Saturday, January 20, 2007

Gaunt & Miserable

Dad was sitting gaunt and miserable in his chair. The Valentine decorations were shining in the sun, the light passing through the red candy-like lights in his window. I didn’t think I would last until lunch. I had brought juice boxes for Mirabelle and decided to see if dad wanted some juice. He did. The abscess or indentation at the side of his head looks deeper, but I cannot tell for sure.

The PSW told me that he was not eating breakfast. The last time I visited they told me he ate a good breakfast, but usually only had one good meal a day. She wanted to mash up his food, as staff think he isn’t able to chew it. He refused to take pills from her. She asked if I would give it a try. He refused again. The pills were ground up and put into a spoonful of applesauce or pudding to make it more palatable. He had been chewing his pills for that past month. They are quite creative in figuring out how to encourage him to take these meds: ground up in applesauce, pudding or snuck on a spoon. Bless them every one!

I told the nurse that I thought dad needed to see that he was eating real food, today it was ham, and I didn’t think he wanted it minced. Only old, sick people have that done for them! I was right. Dad refused to eat any of his meal. Dessert was another story. “He’s a great dessert eater!” one staffer told me.

Today I gave dad a Ghiardelli chocolate when I arrived. Brian and I visited San Francisco, where these chocolates are made, back when we could more freely travel and take weekends away. They were on sale after Christmas and I knew that my dad was worth it! It was a terrific visit to a lovely tourist area. The chocolate factory has a large sign, unmistakable to those visitors who are keen on such tours. We took a boat tour of the harbour, strolled around the boardwalk visiting expensive, but entertaining shops.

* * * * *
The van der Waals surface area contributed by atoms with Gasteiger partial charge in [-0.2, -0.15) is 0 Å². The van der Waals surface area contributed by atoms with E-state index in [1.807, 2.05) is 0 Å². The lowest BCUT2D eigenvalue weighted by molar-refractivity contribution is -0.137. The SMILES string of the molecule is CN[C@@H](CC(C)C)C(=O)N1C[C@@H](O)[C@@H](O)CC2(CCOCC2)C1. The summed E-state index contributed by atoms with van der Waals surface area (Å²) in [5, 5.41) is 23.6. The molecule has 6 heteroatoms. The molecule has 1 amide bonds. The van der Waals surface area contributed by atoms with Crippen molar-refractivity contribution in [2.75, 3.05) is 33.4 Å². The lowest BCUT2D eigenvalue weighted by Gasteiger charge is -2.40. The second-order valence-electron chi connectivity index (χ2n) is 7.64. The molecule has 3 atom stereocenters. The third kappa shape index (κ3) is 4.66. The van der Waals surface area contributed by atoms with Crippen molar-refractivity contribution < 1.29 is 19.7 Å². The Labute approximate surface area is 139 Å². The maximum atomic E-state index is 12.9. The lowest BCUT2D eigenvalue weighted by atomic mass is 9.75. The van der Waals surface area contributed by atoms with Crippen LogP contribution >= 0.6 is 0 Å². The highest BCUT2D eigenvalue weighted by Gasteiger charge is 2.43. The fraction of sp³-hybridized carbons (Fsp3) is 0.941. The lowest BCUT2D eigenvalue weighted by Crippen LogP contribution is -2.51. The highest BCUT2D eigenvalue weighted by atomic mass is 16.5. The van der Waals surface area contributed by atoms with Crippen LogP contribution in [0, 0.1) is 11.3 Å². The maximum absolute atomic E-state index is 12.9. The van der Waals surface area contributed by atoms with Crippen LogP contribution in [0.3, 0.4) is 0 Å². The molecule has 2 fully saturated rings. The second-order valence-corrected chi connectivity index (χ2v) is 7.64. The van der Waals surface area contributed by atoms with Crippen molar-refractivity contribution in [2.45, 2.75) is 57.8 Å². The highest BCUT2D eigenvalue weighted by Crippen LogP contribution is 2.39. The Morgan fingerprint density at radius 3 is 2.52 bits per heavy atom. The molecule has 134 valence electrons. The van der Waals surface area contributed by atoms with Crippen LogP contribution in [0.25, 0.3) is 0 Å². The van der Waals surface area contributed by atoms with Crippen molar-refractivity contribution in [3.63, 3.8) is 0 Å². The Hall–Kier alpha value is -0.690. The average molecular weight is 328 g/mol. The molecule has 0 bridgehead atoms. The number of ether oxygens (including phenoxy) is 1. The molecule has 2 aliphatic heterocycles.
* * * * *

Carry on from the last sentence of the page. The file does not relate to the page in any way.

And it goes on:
Brian bought me my football ring there. We spotted a beautiful ring, carved from bone, surrounded by turquoise stones. He asked if he could buy it for me, in exchange he wanted to follow the 6 football games on the next weekend. What could I say? He bought me a wonderful, multi-coloured long wrap that I wear frequently to the nursing home. The senior ladies ooh and aah when I dress up in overstated clothes. I am happy to be the focus of their attention.

The San Fran visit was a fond memory of times when weekends away did not make me crazy. I worry so that dad will need me. It is hard to balance family in this sandwich generation. Once my father passes away we will be able to travel, aside from the cats. When the good weather comes back we will be able to invite friends, too. I miss them a great deal. Our big trips to the small towns around make us happy. We have found favourite restaurants, many closed in January to give staff a much-needed break. I know spring will come.

1 comment:

Carol D. O'Dell said...

My thoughts are with you. My mother suffered with Parkinson's and Alzheimer's, and those last few months were so painful to watch--and to participate in. I'm glad I did--I'm glad I was there, but the gaunt, skeletal frame, the lack of personality, the desparate-ness I felt about her not eating-it was very, very hard. I wrote about my experience--first, to have a "place" to put my heart, thoughts, and emotions--and second, so that no one else would feel as alone as I did.

It's good that you're getting away some (and eating chocolate is always a good thing!) Even though you stepped away, believe me, you needed to and your dad would want you to.

Merry Christmas.
~Carol D. O'Dell
author of Mothering Mother: A Daughter's Humorous and Heartbreaking Memoir,
available on Amazon